U.S. Jobless Claims Drop To Lowest Level Since 1973

Includes: RINF, SPY
by: James Picerno

This is as good as it gets... at least by the standard of jobless claims. New filings for unemployment benefits dropped 13,000 last week to a seasonally adjusted 253,000 - the lowest since the Watergate scandal was consuming the Nixon administration. Taken at face value, today's numbers provide cover for dismissing yesterday's surprise decline in retail spending in March as noise.

"Jobless claims are running really low and all other labor market data are telling us that the economy is creating a lot of jobs," Patrick Newport, an economist at IHS Global Insight, tells Bloomberg. "This is further confirmation that the labor market is strong."

The upbeat outlook holds up in the year-over-year data too. Claims fell more than 12% last week vs. the year-earlier level (before seasonal adjustment). The numbers suggest, rather strongly, that economic growth is set to roll on for the foreseeable future.

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The perma bears counter that it's all a scam - the jobless claims data are being fudged for political reasons. There's no evidence to back up this claim, but the charge provides a convenient excuse for downplaying the sky-is-falling narrative.

Even if you're not inclined to embrace conspiracy theories, there's still reason to wonder why economic growth isn't stronger. The jobless claims figures suggest that we should be seeing GDP growth of 3% or higher. Maybe that's coming. But it's not showing up in the current run of nowcasts. Instead, it appears that the Q1 GDP report that's due on Apr. 29 will deliver disappointing news. The current GDPNow model via the Atlanta Fed is projecting stall-speed growth of just 0.3% (as of Apr. 13). The newly created NY Fed GDP nowcast looks better - 1.1% for Q1, as of Apr. 8 - but that's still far below the pace that the jobless claims data implies.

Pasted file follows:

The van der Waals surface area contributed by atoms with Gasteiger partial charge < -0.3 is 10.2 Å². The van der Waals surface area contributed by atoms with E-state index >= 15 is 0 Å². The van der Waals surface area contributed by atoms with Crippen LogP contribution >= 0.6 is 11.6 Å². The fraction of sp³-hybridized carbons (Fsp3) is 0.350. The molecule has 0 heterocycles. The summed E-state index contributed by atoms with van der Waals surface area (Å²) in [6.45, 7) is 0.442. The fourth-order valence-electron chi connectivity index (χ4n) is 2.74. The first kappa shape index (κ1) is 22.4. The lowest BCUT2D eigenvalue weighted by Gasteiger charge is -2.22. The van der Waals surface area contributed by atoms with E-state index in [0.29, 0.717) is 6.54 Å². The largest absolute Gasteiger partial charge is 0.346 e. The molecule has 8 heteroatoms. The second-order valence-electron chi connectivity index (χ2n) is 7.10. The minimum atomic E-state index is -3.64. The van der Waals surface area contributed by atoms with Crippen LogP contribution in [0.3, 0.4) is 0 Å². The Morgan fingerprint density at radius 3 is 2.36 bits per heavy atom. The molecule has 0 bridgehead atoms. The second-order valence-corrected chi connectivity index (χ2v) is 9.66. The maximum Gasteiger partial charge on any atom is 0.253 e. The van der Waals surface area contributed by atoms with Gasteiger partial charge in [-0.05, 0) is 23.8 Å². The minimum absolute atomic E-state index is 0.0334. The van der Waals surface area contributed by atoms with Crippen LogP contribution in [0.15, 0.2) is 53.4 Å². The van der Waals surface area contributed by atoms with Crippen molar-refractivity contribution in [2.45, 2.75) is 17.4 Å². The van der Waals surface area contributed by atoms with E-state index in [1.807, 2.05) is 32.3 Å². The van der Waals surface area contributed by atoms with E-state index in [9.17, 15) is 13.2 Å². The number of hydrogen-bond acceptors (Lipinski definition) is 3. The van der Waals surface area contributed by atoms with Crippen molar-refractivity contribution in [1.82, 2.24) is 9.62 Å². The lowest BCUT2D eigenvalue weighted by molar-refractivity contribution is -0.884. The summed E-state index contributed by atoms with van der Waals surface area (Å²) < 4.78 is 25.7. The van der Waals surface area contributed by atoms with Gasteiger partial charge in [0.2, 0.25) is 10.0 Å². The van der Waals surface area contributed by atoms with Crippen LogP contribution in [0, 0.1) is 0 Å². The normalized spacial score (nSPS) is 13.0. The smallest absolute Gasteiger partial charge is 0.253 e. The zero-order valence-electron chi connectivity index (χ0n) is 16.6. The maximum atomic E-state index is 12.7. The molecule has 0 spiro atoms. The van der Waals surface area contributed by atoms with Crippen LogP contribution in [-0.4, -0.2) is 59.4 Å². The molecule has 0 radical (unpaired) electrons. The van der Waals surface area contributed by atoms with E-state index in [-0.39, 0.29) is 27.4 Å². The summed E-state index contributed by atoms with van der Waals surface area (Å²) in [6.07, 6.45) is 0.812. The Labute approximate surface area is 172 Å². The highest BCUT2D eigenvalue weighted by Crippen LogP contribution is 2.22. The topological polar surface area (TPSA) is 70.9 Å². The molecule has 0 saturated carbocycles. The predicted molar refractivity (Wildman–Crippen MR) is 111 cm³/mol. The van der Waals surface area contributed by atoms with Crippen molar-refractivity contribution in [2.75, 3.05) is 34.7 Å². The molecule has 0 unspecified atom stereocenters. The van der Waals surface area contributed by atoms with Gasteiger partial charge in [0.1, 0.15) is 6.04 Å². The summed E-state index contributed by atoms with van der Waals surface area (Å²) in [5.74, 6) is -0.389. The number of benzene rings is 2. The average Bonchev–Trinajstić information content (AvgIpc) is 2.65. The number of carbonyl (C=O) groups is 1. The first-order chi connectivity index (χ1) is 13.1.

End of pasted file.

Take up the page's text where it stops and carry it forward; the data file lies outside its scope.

Perhaps the explanation is that the labor force has been cut to the bone in recent years, and there's little room for further cuts. In other words, perhaps there's a legitimate disconnect between claims and the macro trend. All the more so if you expect that robots will continue to steal jobs from flesh-and-blood workers.

Whatever the truth, jobless claims are telling us that there's nary a hint of recession risk on the near-term horizon and that job growth will remain strong. The outlook is somewhat more complicated, however, if you're prone to Machiavellian paranoia on matters related to data analytics at the US Labor Dept.